1. Navigate to the node_modules/bootstrap folder:
      cd node_modules/bootstrap
  1. Install all the dependencies via npm install:
      npm install

After running the npm install command, a number of dependencies will be installed, just as listed in the package.json file. The installation will take some time. The reason why it takes so long is mostly due to the installation of the PhantomJS headless browser, which is used for testing in Bootstrap 4.

Once the installation process is completed, you will be greeted with a large number of folders and files. There are about 40 folders inside the node_modules folder. These folders house specific dependencies, such as grunt-sass or eslint. All of these dependencies are located inside the node_modules/bootstrap/node_modules path.

Here is the structure of the files installed using the npm approach:

After the installation is completed, the dist folder contains all the CSS and JavaScript needed to run a website.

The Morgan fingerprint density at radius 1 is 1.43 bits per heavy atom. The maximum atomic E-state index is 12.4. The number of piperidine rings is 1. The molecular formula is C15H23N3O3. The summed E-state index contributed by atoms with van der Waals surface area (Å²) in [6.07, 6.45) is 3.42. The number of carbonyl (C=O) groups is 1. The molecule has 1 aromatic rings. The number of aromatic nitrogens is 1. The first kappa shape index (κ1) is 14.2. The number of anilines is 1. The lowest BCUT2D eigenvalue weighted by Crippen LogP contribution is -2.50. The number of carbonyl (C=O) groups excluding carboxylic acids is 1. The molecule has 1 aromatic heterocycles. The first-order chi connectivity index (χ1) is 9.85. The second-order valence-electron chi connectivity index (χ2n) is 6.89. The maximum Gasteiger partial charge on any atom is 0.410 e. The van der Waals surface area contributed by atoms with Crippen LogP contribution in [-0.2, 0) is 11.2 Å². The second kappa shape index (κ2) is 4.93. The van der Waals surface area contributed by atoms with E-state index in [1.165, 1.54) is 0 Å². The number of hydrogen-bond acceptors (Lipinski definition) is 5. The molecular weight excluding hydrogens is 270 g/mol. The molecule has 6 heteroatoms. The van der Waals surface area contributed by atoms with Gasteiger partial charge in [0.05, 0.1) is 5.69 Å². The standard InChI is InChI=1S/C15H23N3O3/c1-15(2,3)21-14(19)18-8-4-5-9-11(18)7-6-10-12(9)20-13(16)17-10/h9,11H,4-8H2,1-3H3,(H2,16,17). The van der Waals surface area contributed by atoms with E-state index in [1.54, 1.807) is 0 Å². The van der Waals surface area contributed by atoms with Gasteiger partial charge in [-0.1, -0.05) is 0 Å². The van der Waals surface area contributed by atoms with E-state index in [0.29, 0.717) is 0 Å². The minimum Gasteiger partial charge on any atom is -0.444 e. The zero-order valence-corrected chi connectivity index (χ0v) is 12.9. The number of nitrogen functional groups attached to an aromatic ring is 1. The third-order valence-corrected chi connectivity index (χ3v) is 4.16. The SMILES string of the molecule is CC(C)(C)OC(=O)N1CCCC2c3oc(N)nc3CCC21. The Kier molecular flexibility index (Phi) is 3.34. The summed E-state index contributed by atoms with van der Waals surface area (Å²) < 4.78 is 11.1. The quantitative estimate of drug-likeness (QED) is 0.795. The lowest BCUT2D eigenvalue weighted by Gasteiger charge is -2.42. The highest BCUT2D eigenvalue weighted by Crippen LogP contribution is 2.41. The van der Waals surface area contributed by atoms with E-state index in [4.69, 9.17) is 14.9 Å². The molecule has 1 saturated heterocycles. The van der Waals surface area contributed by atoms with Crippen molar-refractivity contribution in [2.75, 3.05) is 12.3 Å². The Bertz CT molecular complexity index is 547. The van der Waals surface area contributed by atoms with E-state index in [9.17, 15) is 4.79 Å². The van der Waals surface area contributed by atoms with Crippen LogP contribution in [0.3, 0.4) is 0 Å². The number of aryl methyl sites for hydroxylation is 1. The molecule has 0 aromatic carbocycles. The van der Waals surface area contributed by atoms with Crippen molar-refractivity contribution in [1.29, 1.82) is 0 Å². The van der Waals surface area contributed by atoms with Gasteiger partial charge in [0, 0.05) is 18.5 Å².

The dist folder is located at node_modules/bootstrap/dist.

All that is left now is to add HTML pages, and correctly reference the styles and scripts from the dist folder.


Installing Bootstrap 4 to Cloud9 IDE via Git

There is an alternative approach to install Bootstrap via npm and then by running the npm install command. This alternative involves downloading the latest Bootstrap release from the official GitHub repository. Contrary to the npm installation approach, this installation contains many additional files and folders, for example, the nuget folder. This means that you have downloaded all the available tools for all the platforms supported by Bootstrap. Depending on what you are trying to accomplish, installing via Git might be your preferred approach, as it gives you more options out of the box.

Getting ready

The process starts similarly to the previous recipe. You begin by clicking on Create a new workspace at the Cloud9 IDE dashboard.